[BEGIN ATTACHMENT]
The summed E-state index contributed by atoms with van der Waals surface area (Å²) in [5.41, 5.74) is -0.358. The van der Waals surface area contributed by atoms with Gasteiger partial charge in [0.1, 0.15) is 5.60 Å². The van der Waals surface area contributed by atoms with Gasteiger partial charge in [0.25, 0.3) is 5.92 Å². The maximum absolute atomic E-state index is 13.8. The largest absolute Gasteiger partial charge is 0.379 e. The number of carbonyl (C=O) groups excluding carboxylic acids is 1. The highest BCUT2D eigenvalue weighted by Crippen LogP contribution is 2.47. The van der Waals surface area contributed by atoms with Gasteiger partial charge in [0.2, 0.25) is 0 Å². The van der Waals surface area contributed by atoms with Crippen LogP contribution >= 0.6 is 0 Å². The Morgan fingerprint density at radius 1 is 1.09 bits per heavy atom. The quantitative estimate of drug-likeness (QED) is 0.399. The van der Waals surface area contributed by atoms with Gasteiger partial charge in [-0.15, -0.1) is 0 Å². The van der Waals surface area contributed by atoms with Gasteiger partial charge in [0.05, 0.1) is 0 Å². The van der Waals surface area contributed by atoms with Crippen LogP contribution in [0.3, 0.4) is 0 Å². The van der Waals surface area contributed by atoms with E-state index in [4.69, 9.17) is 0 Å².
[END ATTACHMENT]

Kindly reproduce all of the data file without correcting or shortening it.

The summed E-state index contributed by atoms with van der Waals surface area (Å²) in [5.41, 5.74) is -0.358. The van der Waals surface area contributed by atoms with Gasteiger partial charge in [0.1, 0.15) is 5.60 Å². The van der Waals surface area contributed by atoms with Gasteiger partial charge in [0.25, 0.3) is 5.92 Å². The maximum absolute atomic E-state index is 13.8. The largest absolute Gasteiger partial charge is 0.379 e. The number of carbonyl (C=O) groups excluding carboxylic acids is 1. The highest BCUT2D eigenvalue weighted by Crippen LogP contribution is 2.47. The van der Waals surface area contributed by atoms with Gasteiger partial charge in [0.2, 0.25) is 0 Å². The van der Waals surface area contributed by atoms with Crippen LogP contribution >= 0.6 is 0 Å². The Morgan fingerprint density at radius 1 is 1.09 bits per heavy atom. The quantitative estimate of drug-likeness (QED) is 0.399. The van der Waals surface area contributed by atoms with Gasteiger partial charge in [-0.15, -0.1) is 0 Å². The van der Waals surface area contributed by atoms with Gasteiger partial charge in [0.05, 0.1) is 0 Å². The van der Waals surface area contributed by atoms with Crippen LogP contribution in [0.3, 0.4) is 0 Å². The van der Waals surface area contributed by atoms with E-state index in [4.69, 9.17) is 0 Å².